It was first shown at last year's E3 and since then things were eerily quiet, that is until Vikings came storming onto the Ubisoft E3 presser and fulfilled the trinity of Knight, Samurai and Viking we were promised. Apparently these three very different warriors (or raiders in the case of Vikings) have been locked in conflict for a thousand years. So we're left to assume this isn't one of those historically accurate games.
At the heart of the conflict is Apollyon, a warlord and master manipulator who'll you have to overcome in order to move past this constant conflict. The campaign is divided into three as you play as either the Kensei (Samurai), Raider (Viking) or Warden (Knight). We expect there to be clashes, but perhaps also towards the end some sort of common enemy to overcome... At least that's what it all points to at this stage.
In many ways For Honor comes across as the game Crytek's Ryse could have been. It's grand and epic, and relishes in the brutality of close quarters combat. Yet there's so much more to the gameplay, and it takes a while to unlearn sloppy habits you may have picked up in more forgiving hack 'n' slash titles. Here you need to time your attacks, and use your cunning to best what essentially amounts to a series of duels, while you swat down grunts in between the more substantial encounters.
As you've no doubt seen from the gameplay clips at E3, attacks come from three directions and you match them to block. Enemies tend to attack in a fixed pattern so once you've learned those the action grows more fluid. Additionally there is the guard break move that allows you to break the guard of an enemy and then pick them up. If there's a nearby cliff or perhaps some spikes you can quickly dispose of your opponent that way. It mixes the action up a bit, and makes for some satisfying moments. It may not really require that much skill, but it still feels good.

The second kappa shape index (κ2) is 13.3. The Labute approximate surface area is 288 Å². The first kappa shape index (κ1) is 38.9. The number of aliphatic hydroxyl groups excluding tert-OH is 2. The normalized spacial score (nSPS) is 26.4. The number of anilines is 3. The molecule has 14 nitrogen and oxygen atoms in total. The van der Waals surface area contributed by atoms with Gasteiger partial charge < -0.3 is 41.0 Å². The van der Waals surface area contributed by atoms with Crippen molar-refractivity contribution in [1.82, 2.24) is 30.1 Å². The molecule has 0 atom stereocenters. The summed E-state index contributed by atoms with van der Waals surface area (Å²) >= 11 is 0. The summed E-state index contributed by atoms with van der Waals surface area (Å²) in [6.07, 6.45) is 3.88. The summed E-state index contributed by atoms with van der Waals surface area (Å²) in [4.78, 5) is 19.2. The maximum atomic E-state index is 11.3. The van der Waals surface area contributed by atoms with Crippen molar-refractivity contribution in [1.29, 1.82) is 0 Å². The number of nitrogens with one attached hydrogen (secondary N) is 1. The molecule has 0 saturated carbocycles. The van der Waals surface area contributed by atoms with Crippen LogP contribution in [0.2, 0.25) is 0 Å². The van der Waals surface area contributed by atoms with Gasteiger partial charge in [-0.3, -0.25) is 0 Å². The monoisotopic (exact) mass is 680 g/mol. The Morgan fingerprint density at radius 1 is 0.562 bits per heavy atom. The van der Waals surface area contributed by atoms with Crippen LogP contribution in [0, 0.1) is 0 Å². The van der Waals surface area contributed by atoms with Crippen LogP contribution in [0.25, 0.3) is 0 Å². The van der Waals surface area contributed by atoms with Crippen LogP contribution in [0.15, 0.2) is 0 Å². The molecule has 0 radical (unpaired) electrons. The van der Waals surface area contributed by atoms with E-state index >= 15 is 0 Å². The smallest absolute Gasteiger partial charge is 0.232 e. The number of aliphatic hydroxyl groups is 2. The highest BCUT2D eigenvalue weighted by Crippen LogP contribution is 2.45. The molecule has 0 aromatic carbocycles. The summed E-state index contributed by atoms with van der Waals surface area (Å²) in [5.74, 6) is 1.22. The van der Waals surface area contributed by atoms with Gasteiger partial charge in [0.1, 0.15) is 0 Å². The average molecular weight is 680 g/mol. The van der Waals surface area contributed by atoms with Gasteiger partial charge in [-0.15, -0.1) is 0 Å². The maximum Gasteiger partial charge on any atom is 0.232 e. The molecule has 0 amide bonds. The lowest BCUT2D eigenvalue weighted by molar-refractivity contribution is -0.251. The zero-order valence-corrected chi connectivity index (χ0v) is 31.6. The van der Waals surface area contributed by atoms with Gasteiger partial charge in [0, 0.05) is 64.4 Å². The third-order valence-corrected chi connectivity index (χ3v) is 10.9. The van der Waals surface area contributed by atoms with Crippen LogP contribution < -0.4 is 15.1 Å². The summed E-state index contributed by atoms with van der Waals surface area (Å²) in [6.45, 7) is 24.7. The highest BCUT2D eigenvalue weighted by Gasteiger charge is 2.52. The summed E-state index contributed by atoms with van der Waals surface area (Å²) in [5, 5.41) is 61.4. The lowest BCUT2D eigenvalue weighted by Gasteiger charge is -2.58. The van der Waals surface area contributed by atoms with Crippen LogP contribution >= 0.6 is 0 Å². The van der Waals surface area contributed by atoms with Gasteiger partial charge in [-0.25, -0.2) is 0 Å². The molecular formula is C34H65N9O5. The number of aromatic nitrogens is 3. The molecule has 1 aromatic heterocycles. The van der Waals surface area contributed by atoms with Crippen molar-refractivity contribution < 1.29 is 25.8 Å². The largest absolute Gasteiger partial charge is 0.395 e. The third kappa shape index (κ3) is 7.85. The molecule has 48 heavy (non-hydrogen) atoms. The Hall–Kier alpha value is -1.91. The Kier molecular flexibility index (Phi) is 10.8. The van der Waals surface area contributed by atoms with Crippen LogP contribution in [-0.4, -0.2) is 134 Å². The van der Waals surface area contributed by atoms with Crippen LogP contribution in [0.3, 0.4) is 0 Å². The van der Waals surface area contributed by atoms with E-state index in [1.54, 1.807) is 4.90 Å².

The indicators that show from which direction an attack is coming from can be turned off, at which point you'll then need to learn how to read the animations to see where the next blow will likely hit. It makes for a much better experience though, as it leaves you free to take in what's happening on screen rather than focusing on the prompts. We also found that we relaxed and got a bit sloppy as a result of the prompts, but that may not be the case for everyone.
Another interesting area that we only scratched the surface of are pick-ups and abilities. We picked up health potions, and their use is obvious, but we also had a "revenge" ability that charged up and that allowed us to do more damage for a short period of time. Hopefully there will be more of these abilities to help mix up an experience that could otherwise run the risk of being a bit monotonous.
The visuals are naturally a big selling point here, but to be perfectly honest we felt they were a bit underwhelming when viewed up close. There is certainly time for polish between now and release so perhaps it's not a major concern, but with a game that's so focused on zoomed in combat that only rarely opens up to more expansive arenas, you'd expect the visuals to blow you away, and we weren't blown away.
After getting a look at the basic gameplay at last year's E3 with multiplayer and Knights in focus, it became clear at this year's E3 that Ubisoft are putting a lot of effort behind For Honor. The campaign is playable in both solo and 2-player co-op, and the multiplayer still promises to be an important part of the package with plans for both alpha and beta testing as the game enters the final stages of development. We're still a bit on the fence with regards to the fiction; it really sounds like your standard action matinee, but those can be epic in all the right ways if delivered with flair. If Ubisoft Paris nails the execution and make us care about the story we may have a classic on our hands, if not it will be forgotten about as quickly as Ryse: Son of Rome.
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